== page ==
Drisi Fortress

Drisi Fortress

Often called Javakhaant Fortress or Tamar’s Fortress, Drisi Fortress is a 12th-century fortification and an immovable cultural monument of national importance. It is located in 1.5 hours drive from Tbilisi. If you take the footpath leading from Chkopiani Village through a beautiful forest, you too can experience the ancient fortress’ silent majesty.
Shida Kartli

The Historical Past of Drisi Fortress

History tells us that this fortress was built by a family of Georgian feudal lords, the Torelis. Later, it became the ancestral home of the Javakhishvilis, lending it its name of Drisi Javakhaant Fortress.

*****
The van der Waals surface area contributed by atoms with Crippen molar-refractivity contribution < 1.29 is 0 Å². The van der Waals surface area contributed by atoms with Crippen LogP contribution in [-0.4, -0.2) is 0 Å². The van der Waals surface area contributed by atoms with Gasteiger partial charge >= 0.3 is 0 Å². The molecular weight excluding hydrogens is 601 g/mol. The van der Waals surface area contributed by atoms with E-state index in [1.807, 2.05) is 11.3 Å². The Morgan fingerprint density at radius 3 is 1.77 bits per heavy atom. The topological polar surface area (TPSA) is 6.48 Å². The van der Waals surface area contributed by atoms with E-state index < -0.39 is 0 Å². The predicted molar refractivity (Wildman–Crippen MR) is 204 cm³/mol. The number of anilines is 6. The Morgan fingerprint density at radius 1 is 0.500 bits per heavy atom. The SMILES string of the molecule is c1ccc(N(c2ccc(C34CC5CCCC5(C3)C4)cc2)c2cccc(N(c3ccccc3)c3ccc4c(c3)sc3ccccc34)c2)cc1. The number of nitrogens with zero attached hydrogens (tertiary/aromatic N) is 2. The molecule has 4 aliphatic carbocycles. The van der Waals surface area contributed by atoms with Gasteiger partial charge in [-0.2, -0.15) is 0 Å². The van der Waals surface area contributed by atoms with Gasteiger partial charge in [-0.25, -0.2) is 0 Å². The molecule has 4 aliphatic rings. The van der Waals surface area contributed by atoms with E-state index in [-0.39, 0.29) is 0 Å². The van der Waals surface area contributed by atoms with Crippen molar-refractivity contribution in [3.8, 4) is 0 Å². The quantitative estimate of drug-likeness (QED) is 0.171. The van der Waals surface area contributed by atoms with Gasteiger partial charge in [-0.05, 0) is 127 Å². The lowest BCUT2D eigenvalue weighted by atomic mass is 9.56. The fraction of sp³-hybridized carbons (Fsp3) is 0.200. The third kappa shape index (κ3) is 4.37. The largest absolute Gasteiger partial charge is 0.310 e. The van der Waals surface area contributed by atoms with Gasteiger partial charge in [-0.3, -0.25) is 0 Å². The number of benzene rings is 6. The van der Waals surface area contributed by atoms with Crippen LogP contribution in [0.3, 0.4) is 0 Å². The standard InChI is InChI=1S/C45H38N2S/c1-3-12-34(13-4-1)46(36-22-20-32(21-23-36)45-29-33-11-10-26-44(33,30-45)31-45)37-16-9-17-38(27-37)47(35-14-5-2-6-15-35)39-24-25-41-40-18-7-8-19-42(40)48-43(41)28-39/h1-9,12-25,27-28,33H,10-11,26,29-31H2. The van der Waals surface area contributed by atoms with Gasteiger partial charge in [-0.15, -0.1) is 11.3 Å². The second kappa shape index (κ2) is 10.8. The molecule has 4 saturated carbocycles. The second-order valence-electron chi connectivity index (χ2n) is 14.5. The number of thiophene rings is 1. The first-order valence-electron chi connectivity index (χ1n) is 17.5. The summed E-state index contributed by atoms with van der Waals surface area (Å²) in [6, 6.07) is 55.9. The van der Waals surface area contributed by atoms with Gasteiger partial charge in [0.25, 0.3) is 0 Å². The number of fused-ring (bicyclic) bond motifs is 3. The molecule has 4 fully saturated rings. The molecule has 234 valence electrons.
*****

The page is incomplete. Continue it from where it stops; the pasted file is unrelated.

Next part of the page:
The Structure of Drisi Fortress

Built high upon a rocky crag, the fortress has sustained significant damage over the years, but a single glance will make clear its importance. 

Today, a church, tower, palace, and storerooms remain of the fortress, but archaeological evidence tells us that the compound was once encircled by a two-tiered wall.

With the exception of the church, all of the structures are made from a combination of sandstone and cobblestones. In the complex’s north stands a tower, while the ruined remains of the palace stand in the south.

The church, standing in the upper portion of the fortress, is dedicated to Saint George. Unlike the other structures, it is made from well-hewn green tuff, although the stones have cracked over the years.

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